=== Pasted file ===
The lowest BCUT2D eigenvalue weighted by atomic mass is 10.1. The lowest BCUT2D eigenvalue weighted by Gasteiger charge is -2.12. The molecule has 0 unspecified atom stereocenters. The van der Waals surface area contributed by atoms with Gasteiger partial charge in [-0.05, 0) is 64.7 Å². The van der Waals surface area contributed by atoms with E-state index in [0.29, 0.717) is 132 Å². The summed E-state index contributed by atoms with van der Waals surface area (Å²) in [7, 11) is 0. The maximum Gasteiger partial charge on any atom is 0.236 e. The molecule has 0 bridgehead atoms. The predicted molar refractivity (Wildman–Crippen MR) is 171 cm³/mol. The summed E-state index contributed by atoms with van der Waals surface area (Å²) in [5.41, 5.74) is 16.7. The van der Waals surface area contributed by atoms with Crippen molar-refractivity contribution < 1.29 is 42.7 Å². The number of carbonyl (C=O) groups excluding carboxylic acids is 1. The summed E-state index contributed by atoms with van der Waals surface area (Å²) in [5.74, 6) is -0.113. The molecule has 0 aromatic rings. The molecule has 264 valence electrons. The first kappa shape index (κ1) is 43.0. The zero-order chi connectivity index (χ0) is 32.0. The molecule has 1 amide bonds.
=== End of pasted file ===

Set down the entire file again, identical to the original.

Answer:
The lowest BCUT2D eigenvalue weighted by atomic mass is 10.1. The lowest BCUT2D eigenvalue weighted by Gasteiger charge is -2.12. The molecule has 0 unspecified atom stereocenters. The van der Waals surface area contributed by atoms with Gasteiger partial charge in [-0.05, 0) is 64.7 Å². The van der Waals surface area contributed by atoms with E-state index in [0.29, 0.717) is 132 Å². The summed E-state index contributed by atoms with van der Waals surface area (Å²) in [7, 11) is 0. The maximum Gasteiger partial charge on any atom is 0.236 e. The molecule has 0 bridgehead atoms. The predicted molar refractivity (Wildman–Crippen MR) is 171 cm³/mol. The summed E-state index contributed by atoms with van der Waals surface area (Å²) in [5.41, 5.74) is 16.7. The van der Waals surface area contributed by atoms with Crippen molar-refractivity contribution < 1.29 is 42.7 Å². The number of carbonyl (C=O) groups excluding carboxylic acids is 1. The summed E-state index contributed by atoms with van der Waals surface area (Å²) in [5.74, 6) is -0.113. The molecule has 0 aromatic rings. The molecule has 264 valence electrons. The first kappa shape index (κ1) is 43.0. The zero-order chi connectivity index (χ0) is 32.0. The molecule has 1 amide bonds.